Kaleb was silent too, yet again unsure how to continue the conversation without broaching a subject he was trying to avoid.

Jessie seemed to let the subject drop, staring out at the end of the canal. Then she turned back to Kaleb, peering at him with those blue eyes as if she was seeking to find something in his own.

"Aye. We do use them quite a lot," she said. A smile played around her mouth as she continued, "It's a lovely day. D'you fancy a walk?"


The Ecology of LonesomenessThe Ecology of Lonesomeness by David J. O'Brien
My rating: 5 of 5 stars

This book is a gem.
If you are a Scotland lover, a Nessie hunter and a hopeless romantic, look no further, this is it.
Let me say you, this Author writes in the most beautiful way, it's amazing how he describes scenery, situations, even the weather! Both main characters, Kaleb and Jessie, are complex and well developed, they are opposites connected through the Loch Ness, and I highly enjoyed reading how they fall in love. The plot is intense, full of details and long explanations, if you didn't know anything about Scotland, after you read this book you will consider yourself an expert in the matter, and probably can be an Scotland tourist guide.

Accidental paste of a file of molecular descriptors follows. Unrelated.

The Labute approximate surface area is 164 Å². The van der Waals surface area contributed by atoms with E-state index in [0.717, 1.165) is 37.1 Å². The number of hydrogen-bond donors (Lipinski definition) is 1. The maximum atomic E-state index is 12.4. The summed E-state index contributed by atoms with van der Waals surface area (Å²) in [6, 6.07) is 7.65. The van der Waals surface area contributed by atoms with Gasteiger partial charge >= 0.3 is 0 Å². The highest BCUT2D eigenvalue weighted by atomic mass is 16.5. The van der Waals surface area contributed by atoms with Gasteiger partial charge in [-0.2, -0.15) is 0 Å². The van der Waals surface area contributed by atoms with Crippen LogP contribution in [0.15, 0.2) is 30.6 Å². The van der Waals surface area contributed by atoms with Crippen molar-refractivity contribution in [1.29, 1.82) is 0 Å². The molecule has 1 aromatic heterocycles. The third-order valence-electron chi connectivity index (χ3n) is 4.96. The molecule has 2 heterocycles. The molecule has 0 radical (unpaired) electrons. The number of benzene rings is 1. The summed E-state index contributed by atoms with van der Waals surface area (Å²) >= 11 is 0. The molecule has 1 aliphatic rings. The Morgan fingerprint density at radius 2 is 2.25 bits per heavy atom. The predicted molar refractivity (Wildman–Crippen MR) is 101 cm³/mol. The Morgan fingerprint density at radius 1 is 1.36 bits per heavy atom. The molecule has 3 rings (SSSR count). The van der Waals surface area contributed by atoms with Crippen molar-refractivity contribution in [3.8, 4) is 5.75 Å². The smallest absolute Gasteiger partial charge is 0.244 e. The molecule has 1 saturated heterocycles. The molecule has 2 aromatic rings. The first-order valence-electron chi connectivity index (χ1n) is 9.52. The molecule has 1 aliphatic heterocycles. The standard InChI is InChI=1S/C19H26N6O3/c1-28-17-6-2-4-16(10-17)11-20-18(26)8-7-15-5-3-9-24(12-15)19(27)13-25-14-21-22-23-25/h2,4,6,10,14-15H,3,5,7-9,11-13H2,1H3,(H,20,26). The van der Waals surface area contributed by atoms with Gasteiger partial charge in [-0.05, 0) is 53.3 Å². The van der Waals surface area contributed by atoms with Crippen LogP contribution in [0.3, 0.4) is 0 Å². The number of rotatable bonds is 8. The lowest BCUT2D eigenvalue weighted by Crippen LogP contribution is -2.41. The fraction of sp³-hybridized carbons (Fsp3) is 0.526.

This is a Must Read book!!
*I received a Free copy in exchange for an Honest Review*

View all my reviews


AUTHOR Bio and Links:

David is a writer, ecologist and teacher from Dublin, Ireland, now living in Pamplona Spain. He has a degree in environmental biology and doctorate in zoology, specialising in deer biology and is still involved in deer management in his spare time. 

As an avid wildlife enthusiast and ecologist, much of David's non-academic writing, especially poetry, is inspired by wildlife and science. While his stories and novels are contemporary, they often seek to describe the science behind the supernatural or the paranormal.

His novels, Leaving the Pack and Five Days on Ballyboy Beach are available at Tirgearr Publishing. His YA novel, The Soul of Adam Short and Children's novel Peter and the Little People will be published soon by MuseitUP Publishing. He writes erotic romance under the pen name J.D. Martins.
A long-time member of The World Wildlife Fund, David has pledged to donate 10% of his royalties on all his hitherto published books to that charity to aid with protecting endangered species and habitats. 

Book Buy Links
Link to all sites:

Amazon US

Amazon UK




Barnes and Nobel